He also noted boron's qualities were hinted at when researchers discovered more than a decade ago that magnesium diborite is a high-temperature electron-phonon superconductor. "People realized a long time ago the superconductivity is due to the boron layer," Penev said. "The magnesium acts to dope the material by spilling some electrons into the boron layer. In this case, we don't need them because the 2-D boron is already metallic."

Penev suggested that isolating 2-D boron between layers of inert hexagonal nitride (aka "white graphene") might help stabilize its superconducting nature.

Without the availability of a block of time on several large government supercomputers, the study would have taken a lot longer, Yakobson said. "Alex did the heavy lifting on the computational work," he said. "To turn it from a lunchtime discussion into a real quantitative research result took a very big effort."

The paper is the first by Yakobson's group on the topic of superconductivity, though Penev is a published author on the subject. "I started working on superconductivity in 1993, but it was always kind of a hobby, and I hadn't done anything on the topic in 10 years," Penev said. "So this paper brings it full circle."

Explore further: Flat boron by the numbers: Researchers calculate what it would take to make new 2-dimensional material

More information: Evgeni S. Penev et al. Can Two-Dimensional Boron Superconduct?, Nano Letters (2016). DOI: 10.1021/acs.nanolett.6b00070

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1 / 5 (4) Mar 31, 2016
O yes, need to translate temperature to Fahrenheit. For the same people that need pound foot elbow measurements, so they can think they understand at least one caveman word in the article, nothing else.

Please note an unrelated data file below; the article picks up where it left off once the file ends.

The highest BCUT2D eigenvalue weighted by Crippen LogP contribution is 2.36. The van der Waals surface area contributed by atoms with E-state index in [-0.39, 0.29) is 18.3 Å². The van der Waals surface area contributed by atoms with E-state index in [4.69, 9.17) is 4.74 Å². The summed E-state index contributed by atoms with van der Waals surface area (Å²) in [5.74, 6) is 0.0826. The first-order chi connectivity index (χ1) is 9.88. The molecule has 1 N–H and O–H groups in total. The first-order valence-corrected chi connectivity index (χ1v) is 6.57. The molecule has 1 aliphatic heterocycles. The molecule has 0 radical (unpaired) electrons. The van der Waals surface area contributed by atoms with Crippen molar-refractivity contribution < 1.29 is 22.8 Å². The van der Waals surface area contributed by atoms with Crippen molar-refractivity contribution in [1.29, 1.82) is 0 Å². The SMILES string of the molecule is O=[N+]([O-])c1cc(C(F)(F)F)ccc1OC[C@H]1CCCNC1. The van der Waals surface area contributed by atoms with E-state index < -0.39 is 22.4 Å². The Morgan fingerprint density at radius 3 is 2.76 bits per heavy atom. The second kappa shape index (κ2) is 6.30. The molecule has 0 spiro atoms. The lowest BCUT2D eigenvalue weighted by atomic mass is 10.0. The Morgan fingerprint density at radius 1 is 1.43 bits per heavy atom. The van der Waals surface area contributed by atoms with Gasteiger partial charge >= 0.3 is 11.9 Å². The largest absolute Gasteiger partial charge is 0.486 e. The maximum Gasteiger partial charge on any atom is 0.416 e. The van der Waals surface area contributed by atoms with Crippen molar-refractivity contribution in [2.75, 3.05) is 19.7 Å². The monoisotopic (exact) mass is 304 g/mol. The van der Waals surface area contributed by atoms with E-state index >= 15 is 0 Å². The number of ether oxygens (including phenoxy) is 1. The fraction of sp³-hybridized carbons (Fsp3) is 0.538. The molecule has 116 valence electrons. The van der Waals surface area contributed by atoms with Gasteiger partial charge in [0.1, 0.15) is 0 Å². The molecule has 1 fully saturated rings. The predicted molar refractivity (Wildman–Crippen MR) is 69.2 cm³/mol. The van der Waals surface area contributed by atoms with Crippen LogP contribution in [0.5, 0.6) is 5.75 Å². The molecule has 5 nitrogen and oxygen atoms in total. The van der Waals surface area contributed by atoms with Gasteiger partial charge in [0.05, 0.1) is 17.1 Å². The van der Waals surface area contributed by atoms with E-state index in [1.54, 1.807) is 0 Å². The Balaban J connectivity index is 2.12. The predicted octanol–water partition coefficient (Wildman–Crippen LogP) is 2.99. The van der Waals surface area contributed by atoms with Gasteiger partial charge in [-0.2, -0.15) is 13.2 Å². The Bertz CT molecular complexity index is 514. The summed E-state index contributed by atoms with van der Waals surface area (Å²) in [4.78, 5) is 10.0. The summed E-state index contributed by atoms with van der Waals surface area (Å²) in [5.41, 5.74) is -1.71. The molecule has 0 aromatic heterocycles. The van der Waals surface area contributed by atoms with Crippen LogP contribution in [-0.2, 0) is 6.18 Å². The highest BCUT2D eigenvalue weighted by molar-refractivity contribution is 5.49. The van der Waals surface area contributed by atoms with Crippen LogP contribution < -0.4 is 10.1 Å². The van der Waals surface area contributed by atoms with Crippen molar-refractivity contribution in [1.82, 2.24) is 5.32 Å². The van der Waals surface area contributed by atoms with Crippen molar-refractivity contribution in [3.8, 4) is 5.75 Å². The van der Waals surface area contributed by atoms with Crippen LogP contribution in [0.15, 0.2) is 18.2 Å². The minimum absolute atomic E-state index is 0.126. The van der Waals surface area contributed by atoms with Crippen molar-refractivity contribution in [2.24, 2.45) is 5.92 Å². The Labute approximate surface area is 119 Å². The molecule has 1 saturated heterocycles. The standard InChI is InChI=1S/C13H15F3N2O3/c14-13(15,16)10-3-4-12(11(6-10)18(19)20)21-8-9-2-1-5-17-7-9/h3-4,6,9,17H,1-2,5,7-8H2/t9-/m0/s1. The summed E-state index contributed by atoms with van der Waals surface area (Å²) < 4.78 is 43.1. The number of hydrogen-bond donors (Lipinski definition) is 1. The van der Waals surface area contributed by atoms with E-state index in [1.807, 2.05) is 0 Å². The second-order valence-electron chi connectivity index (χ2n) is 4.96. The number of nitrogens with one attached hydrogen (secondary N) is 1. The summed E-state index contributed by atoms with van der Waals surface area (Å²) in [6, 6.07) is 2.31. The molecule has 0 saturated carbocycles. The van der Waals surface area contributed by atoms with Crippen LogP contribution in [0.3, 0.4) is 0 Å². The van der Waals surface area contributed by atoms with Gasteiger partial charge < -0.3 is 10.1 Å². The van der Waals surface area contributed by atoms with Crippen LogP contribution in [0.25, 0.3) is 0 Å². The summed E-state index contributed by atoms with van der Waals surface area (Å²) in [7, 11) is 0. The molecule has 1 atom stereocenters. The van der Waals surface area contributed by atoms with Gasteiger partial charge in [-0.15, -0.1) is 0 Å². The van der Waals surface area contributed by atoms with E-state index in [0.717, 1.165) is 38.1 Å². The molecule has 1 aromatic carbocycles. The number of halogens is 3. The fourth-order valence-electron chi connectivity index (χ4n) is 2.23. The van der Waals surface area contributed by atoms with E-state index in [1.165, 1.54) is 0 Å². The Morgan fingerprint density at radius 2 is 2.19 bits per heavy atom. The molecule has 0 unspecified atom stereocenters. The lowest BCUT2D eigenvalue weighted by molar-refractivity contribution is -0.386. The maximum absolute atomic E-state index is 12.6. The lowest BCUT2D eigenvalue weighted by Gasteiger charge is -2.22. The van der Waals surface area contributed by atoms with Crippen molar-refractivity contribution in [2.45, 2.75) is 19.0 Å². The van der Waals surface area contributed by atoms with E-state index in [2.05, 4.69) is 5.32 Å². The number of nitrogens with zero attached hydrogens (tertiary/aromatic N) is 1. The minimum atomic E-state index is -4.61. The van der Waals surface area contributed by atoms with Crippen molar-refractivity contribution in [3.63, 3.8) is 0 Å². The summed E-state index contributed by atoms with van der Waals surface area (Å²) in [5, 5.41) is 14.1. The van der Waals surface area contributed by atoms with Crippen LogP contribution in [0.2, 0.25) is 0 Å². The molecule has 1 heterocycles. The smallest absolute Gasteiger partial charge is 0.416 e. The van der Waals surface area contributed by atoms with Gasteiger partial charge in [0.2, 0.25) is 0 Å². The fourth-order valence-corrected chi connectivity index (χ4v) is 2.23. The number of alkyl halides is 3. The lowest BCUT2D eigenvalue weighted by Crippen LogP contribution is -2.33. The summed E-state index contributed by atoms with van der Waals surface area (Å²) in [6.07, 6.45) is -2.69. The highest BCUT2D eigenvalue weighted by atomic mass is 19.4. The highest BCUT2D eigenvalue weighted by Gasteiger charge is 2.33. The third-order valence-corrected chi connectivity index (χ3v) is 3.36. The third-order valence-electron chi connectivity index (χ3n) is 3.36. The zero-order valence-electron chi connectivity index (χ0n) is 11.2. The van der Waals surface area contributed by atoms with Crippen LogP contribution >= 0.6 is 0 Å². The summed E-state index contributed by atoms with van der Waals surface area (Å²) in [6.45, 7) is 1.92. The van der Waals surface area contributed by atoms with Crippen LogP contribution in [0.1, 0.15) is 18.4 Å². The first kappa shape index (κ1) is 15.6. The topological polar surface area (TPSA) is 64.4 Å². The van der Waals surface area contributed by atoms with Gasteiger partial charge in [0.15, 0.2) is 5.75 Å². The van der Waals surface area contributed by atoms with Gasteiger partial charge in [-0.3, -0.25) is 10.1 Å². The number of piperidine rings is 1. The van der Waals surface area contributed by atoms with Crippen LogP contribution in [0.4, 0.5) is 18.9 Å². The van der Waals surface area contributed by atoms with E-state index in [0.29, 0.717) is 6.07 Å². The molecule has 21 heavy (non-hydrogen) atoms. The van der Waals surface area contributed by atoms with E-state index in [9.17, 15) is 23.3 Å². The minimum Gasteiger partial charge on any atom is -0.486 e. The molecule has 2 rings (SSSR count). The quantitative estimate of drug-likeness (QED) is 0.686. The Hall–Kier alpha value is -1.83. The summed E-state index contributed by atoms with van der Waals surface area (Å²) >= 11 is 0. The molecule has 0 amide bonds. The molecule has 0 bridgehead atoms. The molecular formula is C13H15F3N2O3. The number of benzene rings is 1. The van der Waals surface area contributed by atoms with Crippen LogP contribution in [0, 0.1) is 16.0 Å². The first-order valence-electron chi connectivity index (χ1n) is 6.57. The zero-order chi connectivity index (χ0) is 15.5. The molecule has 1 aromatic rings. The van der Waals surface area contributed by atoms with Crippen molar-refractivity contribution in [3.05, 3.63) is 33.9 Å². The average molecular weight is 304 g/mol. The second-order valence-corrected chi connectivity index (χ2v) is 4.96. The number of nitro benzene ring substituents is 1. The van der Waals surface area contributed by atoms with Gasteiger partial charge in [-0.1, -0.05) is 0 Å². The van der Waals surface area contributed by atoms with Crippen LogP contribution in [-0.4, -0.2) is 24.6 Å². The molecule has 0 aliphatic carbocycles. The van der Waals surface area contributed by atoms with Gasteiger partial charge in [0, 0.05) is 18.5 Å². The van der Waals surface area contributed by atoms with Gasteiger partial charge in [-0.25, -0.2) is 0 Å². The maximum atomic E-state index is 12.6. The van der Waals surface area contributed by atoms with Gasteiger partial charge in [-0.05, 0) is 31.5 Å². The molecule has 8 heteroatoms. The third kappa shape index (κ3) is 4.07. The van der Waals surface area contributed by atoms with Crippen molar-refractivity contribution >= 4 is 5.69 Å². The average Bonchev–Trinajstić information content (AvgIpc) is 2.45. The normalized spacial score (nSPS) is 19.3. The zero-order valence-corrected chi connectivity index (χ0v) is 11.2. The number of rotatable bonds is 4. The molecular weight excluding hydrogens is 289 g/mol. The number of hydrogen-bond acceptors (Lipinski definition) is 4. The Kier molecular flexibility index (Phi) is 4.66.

Mar 31, 2016
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5 / 5 (2) Mar 31, 2016
Superconductivity was discovered at the University of Leiden.
When pushing university reputations that fact should be mentioned.
Mar 31, 2016
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not rated yet Mar 31, 2016
There is no unified theory of superconductivity. And that is a major problem to be able to describe superconductivity phenomena from quantum to classical range of temperatures and that includes plasmas. It tell us however, that our statistical models while are successful in narrow range they fail to truly understand core of what superconductivity really is on micro level.

Only then we would be able to develop technology of high temperature superconductors that would constitute a revolutionary breakthrough in energy industry beyond most people imagination and potentially reduce world usage by 50% to 90% due to eliminating energy loss and dissipation and create capability of massive EM energy storage.

5 / 5 (2) Apr 01, 2016
@compose: this is a _monoelemental_, one-atom thick boron sheet. The stripes are not "conjugated boron nitride rings". These are just alternating rows of filled and empty boron hexagons.
Apr 01, 2016
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not rated yet Apr 01, 2016
O yes, need to translate temperature to Fahrenheit. For the same people that need pound foot elbow measurements, so they can think they understand at least one caveman word in the article, nothing else.

Yes, it does seem completely pointless and futile to mention Fahrenheit; anyone who is so ignorant of basic physics that he doesn't even know what Kelvin is is not going to have much hope of understanding what the whole article is talking about anyway so it is completely pointless and futile to even mention Fahrenheit conversion and the editor shouldn't have edited that bit in.
It is illogical to try and explain things specifically for people that have no hope of understanding it.
Apr 01, 2016